There are a number of aspects of Japanese society that seem a little odd from a British perspective. One of them is the fact that Japanese kindergartens have matriculation ceremonies. And uniforms. Today was the matriculation ceremony for Mayuki’s kindergarten, so she had to get dressed up in her uniform for it. I took most of the day off work so that I could attend, but naturally I wore a suit. The question of what Yuriko should wear was a bit more vexed. I thought she should wear a kimono, and basically she wanted to. However, kimonos are more trouble than western-style clothes, so for a while she was undecided. Finally, at the beginning of this week, she decided that she would wear a kimono.
That meant that she needed to choose the precise outfit, and then practise putting it on, because it is a few months since she last wore a kimono. That, in turn, meant that I had to look after Mayuki and get her to bed for a couple of nights this week, so that Yuriko would have time to practise. We really do need to work on a way to get Mayuki to bed earlier, but unfortunately you really can’t force someone to go to sleep, even if you can convince them to stay in bed; it took about half an hour for Mayuki to get to sleep last night after I’d won that battle.
In any case, Yuriko got her practice, and wore a kimono today. That did mean that I was in charge of getting Mayuki into her uniform, because it takes time to put a kimono on, but fortunately kindergarten uniforms are not complicated, and I’m sure Mayuki will be able to do it by herself fairly soon. (It won’t be instant, because the skirt doesn’t just pull on.) We left the flat a couple of minutes later than planned, but we had, of course, planned for delays, so we still managed to catch the bus that takes us almost all the way to the kindergarten.
Unfortunately, on the way to the bus stop Mayuki fell over and grazed her knee, which made her less cheerful than she had been. She wasn’t at all lively on the bus, and it was obvious that she was feeling a bit sleepy. She kept demanding that I carry her, and although she was happy to walk when we got to the kindergarten, led the way to her classroom, and said good morning to her teacher, she wasn’t as happy about leaving us as she usually is. In fact, she was clinging to me and crying when it was time for the parents to go to the gym, ready for the ceremony. I had to hand her over to the teacher and then walk out on her.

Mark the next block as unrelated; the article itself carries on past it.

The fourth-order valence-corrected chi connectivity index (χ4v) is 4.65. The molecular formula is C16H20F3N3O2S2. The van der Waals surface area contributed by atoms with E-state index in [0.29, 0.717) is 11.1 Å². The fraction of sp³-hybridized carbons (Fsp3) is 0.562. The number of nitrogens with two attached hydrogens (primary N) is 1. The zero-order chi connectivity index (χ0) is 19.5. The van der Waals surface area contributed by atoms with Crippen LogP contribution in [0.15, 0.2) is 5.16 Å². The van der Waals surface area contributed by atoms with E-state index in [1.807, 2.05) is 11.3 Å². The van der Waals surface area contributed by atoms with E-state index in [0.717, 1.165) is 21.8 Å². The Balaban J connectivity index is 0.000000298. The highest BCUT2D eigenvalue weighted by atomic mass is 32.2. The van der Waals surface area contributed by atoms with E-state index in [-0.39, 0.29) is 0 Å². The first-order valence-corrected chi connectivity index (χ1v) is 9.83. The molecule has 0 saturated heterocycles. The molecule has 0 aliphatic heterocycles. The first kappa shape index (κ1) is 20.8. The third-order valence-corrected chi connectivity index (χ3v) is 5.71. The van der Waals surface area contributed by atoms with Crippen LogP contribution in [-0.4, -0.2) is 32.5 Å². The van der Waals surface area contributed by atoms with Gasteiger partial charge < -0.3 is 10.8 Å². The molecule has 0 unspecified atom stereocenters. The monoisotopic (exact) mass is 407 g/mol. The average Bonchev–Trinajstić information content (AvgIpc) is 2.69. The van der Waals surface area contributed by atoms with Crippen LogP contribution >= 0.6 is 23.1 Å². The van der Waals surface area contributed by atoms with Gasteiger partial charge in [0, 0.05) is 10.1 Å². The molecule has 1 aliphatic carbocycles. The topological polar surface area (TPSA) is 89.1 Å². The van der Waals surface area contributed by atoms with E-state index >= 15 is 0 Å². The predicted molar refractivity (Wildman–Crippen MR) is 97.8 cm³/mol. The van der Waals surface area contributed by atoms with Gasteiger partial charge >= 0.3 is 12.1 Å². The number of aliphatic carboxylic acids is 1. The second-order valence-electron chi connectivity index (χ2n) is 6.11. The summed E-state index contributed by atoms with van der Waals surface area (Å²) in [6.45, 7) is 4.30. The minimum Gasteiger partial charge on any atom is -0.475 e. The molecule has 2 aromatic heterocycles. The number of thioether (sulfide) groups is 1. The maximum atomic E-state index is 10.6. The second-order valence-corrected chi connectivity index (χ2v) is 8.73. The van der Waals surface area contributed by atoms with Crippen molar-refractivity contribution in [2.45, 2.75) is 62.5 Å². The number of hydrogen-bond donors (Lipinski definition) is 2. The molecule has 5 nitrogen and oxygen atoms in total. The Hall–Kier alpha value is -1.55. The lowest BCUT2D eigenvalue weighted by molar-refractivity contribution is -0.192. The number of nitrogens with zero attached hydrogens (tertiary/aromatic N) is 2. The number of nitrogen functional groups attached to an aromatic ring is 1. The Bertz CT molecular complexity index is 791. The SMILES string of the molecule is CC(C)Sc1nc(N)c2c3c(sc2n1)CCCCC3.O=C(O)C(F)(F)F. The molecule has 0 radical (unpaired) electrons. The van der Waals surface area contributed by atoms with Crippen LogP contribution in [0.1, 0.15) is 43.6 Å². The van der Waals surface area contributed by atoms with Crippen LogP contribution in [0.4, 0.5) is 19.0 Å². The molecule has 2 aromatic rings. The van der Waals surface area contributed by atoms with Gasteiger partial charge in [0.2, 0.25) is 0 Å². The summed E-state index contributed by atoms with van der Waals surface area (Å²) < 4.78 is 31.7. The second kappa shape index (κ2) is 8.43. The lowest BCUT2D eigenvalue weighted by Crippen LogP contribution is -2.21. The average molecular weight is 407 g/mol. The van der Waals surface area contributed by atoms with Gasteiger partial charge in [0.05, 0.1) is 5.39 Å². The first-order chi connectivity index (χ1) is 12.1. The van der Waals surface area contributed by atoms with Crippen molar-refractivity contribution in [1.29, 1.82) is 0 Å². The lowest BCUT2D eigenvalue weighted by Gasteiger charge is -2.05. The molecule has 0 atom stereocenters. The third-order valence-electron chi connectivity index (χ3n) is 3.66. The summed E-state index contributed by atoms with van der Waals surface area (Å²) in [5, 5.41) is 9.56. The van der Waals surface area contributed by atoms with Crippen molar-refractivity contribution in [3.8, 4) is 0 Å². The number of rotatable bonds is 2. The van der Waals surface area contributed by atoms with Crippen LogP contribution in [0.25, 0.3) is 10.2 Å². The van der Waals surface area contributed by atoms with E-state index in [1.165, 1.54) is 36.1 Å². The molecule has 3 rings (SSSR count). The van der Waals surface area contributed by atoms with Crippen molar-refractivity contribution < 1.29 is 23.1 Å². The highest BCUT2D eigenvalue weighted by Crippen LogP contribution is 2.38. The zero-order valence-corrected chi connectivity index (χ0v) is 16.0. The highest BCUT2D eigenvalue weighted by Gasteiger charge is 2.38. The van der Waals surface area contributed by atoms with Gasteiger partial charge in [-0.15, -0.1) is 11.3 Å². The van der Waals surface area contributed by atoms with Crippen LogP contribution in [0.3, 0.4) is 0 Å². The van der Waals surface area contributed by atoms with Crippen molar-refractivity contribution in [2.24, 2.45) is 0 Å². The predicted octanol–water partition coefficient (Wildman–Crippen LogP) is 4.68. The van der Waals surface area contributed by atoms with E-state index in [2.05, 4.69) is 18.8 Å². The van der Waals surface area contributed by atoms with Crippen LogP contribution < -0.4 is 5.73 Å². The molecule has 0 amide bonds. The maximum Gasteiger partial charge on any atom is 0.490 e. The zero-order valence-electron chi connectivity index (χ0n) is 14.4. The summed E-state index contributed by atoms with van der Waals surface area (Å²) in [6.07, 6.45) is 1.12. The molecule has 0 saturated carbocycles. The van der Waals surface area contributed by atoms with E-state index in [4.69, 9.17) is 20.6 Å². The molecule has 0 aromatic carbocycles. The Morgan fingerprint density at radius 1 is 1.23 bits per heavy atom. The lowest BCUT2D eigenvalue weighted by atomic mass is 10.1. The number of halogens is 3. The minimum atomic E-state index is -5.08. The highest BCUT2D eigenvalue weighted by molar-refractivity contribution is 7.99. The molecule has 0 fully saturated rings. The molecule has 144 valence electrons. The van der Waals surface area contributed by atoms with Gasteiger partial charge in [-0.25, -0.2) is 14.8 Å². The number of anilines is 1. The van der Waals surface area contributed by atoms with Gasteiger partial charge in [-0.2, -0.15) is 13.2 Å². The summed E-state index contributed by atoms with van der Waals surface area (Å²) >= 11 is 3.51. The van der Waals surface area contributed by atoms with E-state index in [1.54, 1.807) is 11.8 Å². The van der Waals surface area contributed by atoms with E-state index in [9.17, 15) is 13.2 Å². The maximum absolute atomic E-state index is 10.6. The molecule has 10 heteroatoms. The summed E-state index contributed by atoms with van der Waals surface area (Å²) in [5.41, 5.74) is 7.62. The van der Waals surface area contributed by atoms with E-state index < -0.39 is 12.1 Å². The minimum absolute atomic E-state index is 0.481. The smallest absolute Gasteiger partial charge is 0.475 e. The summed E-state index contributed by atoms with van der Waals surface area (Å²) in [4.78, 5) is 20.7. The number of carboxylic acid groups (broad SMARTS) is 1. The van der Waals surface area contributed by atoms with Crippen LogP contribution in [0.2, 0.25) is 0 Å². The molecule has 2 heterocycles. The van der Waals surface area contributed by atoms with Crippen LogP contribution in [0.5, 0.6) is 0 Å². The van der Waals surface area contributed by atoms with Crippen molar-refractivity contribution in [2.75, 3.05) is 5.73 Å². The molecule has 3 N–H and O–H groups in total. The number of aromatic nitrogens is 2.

There were a lot of parents with cameras in the gymnasium, so it wasn’t really possible to see Mayuki much during the ceremony. However, I could see that she’d stopped crying, and was basically being cooperative, if not as active as she often is. The ceremony involved greetings from the chairman of the governors, singing the kindergarten song, a speech from the headteacher (“The slides are all your slides, and the picture book are all of yours as well.”), before finishing with an action song. I don’t think Mayuki did the actions, though.
After that, which took about ten minutes, the children left again, to play with their teachers while the headteacher told us a bit more about the kindergarten’s plans to deal with the aftermath of the earthquake. One point he made was that the kindergarten was happy to take children who had been evacuated from the northeast, which is good, because finding kindergarten places in Kawasaki is hard. The other points were about how the kindergarten would respond to various levels of radiation, which were eminently sensible. (“If the government is telling everyone in Kawasaki to stay inside, we will close the kindergarten”; yes, that sounds like a good idea. I really don’t think it will come to that.) After that, it was back to the classroom, for some more information from Mayuki’s class teacher. Mayuki got a bit clingy again at that point, and when we went out for the class photo, she didn’t want to leave us to sit on the front row. Fortunately, there was a low platform for the new students to stand on, and the parents were supposed to stand behind them in any case, so she was able to participate in the photograph. She then, rather more enthusiastically, went to play on the jungle gym-type equipment, which gave me a chance to take some photographs of her with the cherry blossoms in the background.
At the matriculation ceremonies for Japanese schools and kindergartens, the school puts up a sign saying that it’s that year’s ceremony, and everyone has a family photograph taken in front of it. We did that, but Mayuki wasn’t terribly enthusiastic about being involved. She was rather more enthusiastic about gatecrashing another family’s photograph, in fact. Getting her to head for the bus required promising her lunch (chips and ketchup) at the local family restaurant, but as soon as we got on the bus, she lay down on my knee and fell asleep. She remained asleep as I carried her from the bus stop to our flat, up the hill, and then woke up, wanting her chips, as soon as we put her in bed.
In any case, lunch was nice, and she ate some sweetcorn as well as the chips and ketchup, and we opened her cards from her grandparents. So, although I didn’t really get any work done today (I had one lesson in the evening), we did have a very nice family day.